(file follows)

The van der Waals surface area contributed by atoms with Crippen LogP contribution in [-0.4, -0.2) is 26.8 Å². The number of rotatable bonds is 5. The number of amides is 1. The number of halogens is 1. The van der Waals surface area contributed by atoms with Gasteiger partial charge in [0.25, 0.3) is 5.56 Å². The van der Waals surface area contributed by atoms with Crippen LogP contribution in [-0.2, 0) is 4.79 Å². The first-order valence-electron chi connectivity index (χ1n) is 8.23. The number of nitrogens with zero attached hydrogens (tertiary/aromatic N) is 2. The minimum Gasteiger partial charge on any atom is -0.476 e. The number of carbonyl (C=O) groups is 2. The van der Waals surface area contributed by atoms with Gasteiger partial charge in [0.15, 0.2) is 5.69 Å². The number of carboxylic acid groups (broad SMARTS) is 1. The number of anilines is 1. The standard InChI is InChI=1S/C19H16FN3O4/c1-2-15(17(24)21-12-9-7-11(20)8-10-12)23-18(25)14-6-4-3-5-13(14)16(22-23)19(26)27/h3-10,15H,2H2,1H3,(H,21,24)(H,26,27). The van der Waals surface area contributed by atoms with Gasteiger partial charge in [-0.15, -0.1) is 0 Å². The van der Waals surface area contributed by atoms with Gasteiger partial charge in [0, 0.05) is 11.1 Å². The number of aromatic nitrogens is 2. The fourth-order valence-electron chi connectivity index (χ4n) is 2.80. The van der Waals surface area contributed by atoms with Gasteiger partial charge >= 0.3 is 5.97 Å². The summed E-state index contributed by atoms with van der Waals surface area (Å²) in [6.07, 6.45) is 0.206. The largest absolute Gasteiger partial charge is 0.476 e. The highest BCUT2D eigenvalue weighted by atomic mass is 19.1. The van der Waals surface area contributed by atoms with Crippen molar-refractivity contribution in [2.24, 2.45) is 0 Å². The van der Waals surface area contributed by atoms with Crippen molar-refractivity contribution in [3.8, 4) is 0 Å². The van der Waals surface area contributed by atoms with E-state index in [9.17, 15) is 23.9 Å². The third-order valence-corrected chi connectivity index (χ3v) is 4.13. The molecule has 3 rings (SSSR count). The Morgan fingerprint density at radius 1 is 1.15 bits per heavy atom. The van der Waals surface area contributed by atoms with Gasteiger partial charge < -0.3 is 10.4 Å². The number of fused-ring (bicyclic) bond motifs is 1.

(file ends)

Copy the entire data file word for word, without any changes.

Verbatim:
The van der Waals surface area contributed by atoms with Crippen LogP contribution in [-0.4, -0.2) is 26.8 Å². The number of rotatable bonds is 5. The number of amides is 1. The number of halogens is 1. The van der Waals surface area contributed by atoms with Gasteiger partial charge in [0.25, 0.3) is 5.56 Å². The van der Waals surface area contributed by atoms with Crippen LogP contribution in [-0.2, 0) is 4.79 Å². The first-order valence-electron chi connectivity index (χ1n) is 8.23. The number of nitrogens with zero attached hydrogens (tertiary/aromatic N) is 2. The minimum Gasteiger partial charge on any atom is -0.476 e. The number of carbonyl (C=O) groups is 2. The van der Waals surface area contributed by atoms with Gasteiger partial charge in [0.15, 0.2) is 5.69 Å². The number of carboxylic acid groups (broad SMARTS) is 1. The number of anilines is 1. The standard InChI is InChI=1S/C19H16FN3O4/c1-2-15(17(24)21-12-9-7-11(20)8-10-12)23-18(25)14-6-4-3-5-13(14)16(22-23)19(26)27/h3-10,15H,2H2,1H3,(H,21,24)(H,26,27). The van der Waals surface area contributed by atoms with Gasteiger partial charge in [-0.15, -0.1) is 0 Å². The van der Waals surface area contributed by atoms with Gasteiger partial charge in [0, 0.05) is 11.1 Å². The number of aromatic nitrogens is 2. The fourth-order valence-electron chi connectivity index (χ4n) is 2.80. The van der Waals surface area contributed by atoms with Gasteiger partial charge >= 0.3 is 5.97 Å². The summed E-state index contributed by atoms with van der Waals surface area (Å²) in [6.07, 6.45) is 0.206. The largest absolute Gasteiger partial charge is 0.476 e. The highest BCUT2D eigenvalue weighted by atomic mass is 19.1. The van der Waals surface area contributed by atoms with Crippen molar-refractivity contribution in [2.24, 2.45) is 0 Å². The van der Waals surface area contributed by atoms with Crippen molar-refractivity contribution in [3.8, 4) is 0 Å². The van der Waals surface area contributed by atoms with E-state index in [9.17, 15) is 23.9 Å². The third-order valence-corrected chi connectivity index (χ3v) is 4.13. The molecule has 3 rings (SSSR count). The Morgan fingerprint density at radius 1 is 1.15 bits per heavy atom. The van der Waals surface area contributed by atoms with Gasteiger partial charge < -0.3 is 10.4 Å². The number of fused-ring (bicyclic) bond motifs is 1.